This is the story of Aaliya, who lives alone in an apartment in Lebanon. While war rages on outside her window, she stays put inside reading and translating works of literature into Arabic. I added this book on here because our protagonist…you all…she has got opinions and she is not afraid to share them. Like a critic after a performance, she has a ruthless stream of commentary going on for the works she is translating, and it feels like a very one-on-one moment with a critic. If I have not convinced you already, this book also deals with the very important questions of why do we read, have opinions on books, and are so vocal about them? And the answer is more fulfilling than you’d expect.
The Swans of Fifth Avenue by Melanie Benjamin
Capote has always been a bit of a character, hasn’t he? What was the deal with Harper Lee and him taking credit for one another’s work? And his so-called swans? Taking you in the glittering world and scandalous high society that is New York, this story is about a friendship and love affair between Truman Capote and Babe Paley. It is a tale of telling secrets to the right person and the story itself is told as gossipy bits, almost as if you are a fly on the wall. Perfect to get in the mind of an infamous historical literary figure.
Sharp by Michelle Dean
This book reads like a short film about some of the most iconic female authors who streamlined using the power of voice and word. From Hannah Arendt to Dorothy Parker, Rebecca West to Susan Sontag, the book covers a lot of ground. It tells of the women’s politics and the polemics that formed them. Each chapter in the book segued into each other by showing how these women are interconnected, and you’d find yourself being surprised at the impact we have on one another.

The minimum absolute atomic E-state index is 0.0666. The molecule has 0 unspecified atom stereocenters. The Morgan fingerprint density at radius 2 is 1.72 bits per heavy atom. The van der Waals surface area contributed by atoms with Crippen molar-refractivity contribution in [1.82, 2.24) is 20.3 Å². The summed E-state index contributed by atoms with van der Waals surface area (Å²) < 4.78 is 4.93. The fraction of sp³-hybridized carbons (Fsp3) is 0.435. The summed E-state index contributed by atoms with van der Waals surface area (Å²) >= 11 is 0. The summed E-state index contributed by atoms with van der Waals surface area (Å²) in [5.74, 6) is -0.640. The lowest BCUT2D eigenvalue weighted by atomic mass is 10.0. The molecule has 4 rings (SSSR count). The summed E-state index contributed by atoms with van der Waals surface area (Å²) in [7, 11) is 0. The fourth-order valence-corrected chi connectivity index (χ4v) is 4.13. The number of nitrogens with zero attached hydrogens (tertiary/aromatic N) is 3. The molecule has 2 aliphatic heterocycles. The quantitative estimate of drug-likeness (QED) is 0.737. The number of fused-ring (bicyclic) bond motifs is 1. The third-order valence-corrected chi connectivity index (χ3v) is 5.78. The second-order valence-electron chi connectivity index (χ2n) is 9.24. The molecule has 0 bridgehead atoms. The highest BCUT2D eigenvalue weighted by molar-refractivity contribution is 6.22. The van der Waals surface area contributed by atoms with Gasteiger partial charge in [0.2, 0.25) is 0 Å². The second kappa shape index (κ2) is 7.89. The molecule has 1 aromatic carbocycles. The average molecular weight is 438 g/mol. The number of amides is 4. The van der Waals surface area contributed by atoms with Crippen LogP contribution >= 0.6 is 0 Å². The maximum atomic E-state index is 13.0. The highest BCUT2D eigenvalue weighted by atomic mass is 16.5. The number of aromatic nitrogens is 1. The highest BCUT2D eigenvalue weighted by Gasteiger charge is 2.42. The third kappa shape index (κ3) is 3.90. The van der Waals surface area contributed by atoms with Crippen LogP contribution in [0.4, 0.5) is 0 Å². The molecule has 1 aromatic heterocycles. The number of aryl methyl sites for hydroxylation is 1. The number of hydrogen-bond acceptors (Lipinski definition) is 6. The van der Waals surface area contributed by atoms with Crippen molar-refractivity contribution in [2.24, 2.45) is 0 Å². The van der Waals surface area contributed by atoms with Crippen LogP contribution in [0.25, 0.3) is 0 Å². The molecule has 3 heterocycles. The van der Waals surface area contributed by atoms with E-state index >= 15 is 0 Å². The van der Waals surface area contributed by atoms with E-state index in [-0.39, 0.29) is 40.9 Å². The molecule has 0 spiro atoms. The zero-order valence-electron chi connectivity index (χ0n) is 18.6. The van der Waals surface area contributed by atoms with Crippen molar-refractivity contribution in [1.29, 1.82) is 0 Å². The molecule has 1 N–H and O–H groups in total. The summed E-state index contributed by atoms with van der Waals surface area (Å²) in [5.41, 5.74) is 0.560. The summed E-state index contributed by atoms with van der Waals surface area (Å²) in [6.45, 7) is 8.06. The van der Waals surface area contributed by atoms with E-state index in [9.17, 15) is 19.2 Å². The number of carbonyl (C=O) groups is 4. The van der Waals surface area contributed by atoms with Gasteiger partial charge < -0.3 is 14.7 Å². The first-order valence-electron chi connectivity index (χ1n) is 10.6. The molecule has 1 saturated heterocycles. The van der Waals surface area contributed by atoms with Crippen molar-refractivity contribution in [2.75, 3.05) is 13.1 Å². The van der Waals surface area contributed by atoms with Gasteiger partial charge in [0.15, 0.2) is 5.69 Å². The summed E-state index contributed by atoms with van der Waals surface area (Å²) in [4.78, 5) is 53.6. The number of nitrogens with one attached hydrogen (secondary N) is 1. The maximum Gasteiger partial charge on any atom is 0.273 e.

Sylvia Beach and the Lost Generation by Noel Riley Fitch
Do you like me dream of traversing the halls of Shakespeare & Co. in Paris? Until I can, I will read everything I can about it. This is the story of Sylvia Beach, an American woman who came to Paris in the beginning of the 20th century and stayed in France for the rest of her life. She was one of the two women responsible for opening Shakespeare & Co., an institution that started out as a performance venue, post office, hotel, and meeting space for some of the biggest names in the art scene of 1920s Paris. She was a friend to numerous artists, saved books from the Nazis, and was an instrumental figure in making sure Ulysses got published. And, when it was banned in the U.S., she played a hand in having it smuggled into the country. Bookish espionage? I am here for it!
Véra by Stacy Schiff
Just like Capote, Nabokov is a divisive literary figure. But, as history is so often prone to do, the fierce women that shape these iconic men and their words. Schiff doesn’t let the same fate happen to Véra Nabokov. This is a book that has a love affair with books and the process of writing them. It talks of Véra, who took care of every aspect of Nabokov’s private and professional life. She exists through his literature in variety of ways — physically, emotionally, intellectually, inspirationally, and has essentially nothing to say about any of it. That is, other than to deny it, as did her husband. This book restores some of the spotlight that might have been Véra’s and raises the question of who deserves credit for what.
It is a distinct feeling that these books helped me chase, and isn’t that the beauty of books and the world they create around them? No feeling is too big or small. If you are looking for more memoirs, then check out this list.